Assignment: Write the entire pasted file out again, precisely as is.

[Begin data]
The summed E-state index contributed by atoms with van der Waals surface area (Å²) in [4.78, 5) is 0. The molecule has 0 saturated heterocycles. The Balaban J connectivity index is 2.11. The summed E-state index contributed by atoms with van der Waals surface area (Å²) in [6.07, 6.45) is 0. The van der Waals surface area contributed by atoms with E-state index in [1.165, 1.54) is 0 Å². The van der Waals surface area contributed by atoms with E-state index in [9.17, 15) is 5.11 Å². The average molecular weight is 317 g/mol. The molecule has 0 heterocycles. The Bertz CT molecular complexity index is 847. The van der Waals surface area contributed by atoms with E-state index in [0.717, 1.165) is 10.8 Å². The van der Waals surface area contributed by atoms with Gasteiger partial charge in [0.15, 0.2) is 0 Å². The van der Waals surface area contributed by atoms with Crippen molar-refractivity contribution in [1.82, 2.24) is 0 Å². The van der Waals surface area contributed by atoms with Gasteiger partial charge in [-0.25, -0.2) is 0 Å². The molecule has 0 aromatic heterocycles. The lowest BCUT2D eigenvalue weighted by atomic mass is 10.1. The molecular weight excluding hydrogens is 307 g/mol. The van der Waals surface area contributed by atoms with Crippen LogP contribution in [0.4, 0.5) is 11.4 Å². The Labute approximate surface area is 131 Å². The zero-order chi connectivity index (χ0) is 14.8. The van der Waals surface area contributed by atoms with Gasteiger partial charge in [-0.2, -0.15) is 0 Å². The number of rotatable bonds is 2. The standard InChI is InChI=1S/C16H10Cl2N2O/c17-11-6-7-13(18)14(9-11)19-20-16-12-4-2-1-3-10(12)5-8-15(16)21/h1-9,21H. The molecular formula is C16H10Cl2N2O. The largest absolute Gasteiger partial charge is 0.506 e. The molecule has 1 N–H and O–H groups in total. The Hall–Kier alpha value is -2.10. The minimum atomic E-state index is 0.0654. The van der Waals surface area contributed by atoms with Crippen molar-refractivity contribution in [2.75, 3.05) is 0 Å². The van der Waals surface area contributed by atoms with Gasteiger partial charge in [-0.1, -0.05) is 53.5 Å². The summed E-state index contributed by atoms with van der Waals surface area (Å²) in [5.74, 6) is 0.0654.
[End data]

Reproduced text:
The summed E-state index contributed by atoms with van der Waals surface area (Å²) in [4.78, 5) is 0. The molecule has 0 saturated heterocycles. The Balaban J connectivity index is 2.11. The summed E-state index contributed by atoms with van der Waals surface area (Å²) in [6.07, 6.45) is 0. The van der Waals surface area contributed by atoms with E-state index in [1.165, 1.54) is 0 Å². The van der Waals surface area contributed by atoms with E-state index in [9.17, 15) is 5.11 Å². The average molecular weight is 317 g/mol. The molecule has 0 heterocycles. The Bertz CT molecular complexity index is 847. The van der Waals surface area contributed by atoms with E-state index in [0.717, 1.165) is 10.8 Å². The van der Waals surface area contributed by atoms with Gasteiger partial charge in [0.15, 0.2) is 0 Å². The van der Waals surface area contributed by atoms with Crippen molar-refractivity contribution in [1.82, 2.24) is 0 Å². The van der Waals surface area contributed by atoms with Gasteiger partial charge in [-0.25, -0.2) is 0 Å². The molecule has 0 aromatic heterocycles. The lowest BCUT2D eigenvalue weighted by atomic mass is 10.1. The molecular weight excluding hydrogens is 307 g/mol. The van der Waals surface area contributed by atoms with Crippen LogP contribution in [0.4, 0.5) is 11.4 Å². The Labute approximate surface area is 131 Å². The zero-order chi connectivity index (χ0) is 14.8. The van der Waals surface area contributed by atoms with Gasteiger partial charge in [-0.2, -0.15) is 0 Å². The number of rotatable bonds is 2. The standard InChI is InChI=1S/C16H10Cl2N2O/c17-11-6-7-13(18)14(9-11)19-20-16-12-4-2-1-3-10(12)5-8-15(16)21/h1-9,21H. The molecular formula is C16H10Cl2N2O. The largest absolute Gasteiger partial charge is 0.506 e. The molecule has 1 N–H and O–H groups in total. The Hall–Kier alpha value is -2.10. The minimum atomic E-state index is 0.0654. The van der Waals surface area contributed by atoms with Crippen molar-refractivity contribution in [2.75, 3.05) is 0 Å². The van der Waals surface area contributed by atoms with Gasteiger partial charge in [-0.1, -0.05) is 53.5 Å². The summed E-state index contributed by atoms with van der Waals surface area (Å²) in [5.74, 6) is 0.0654.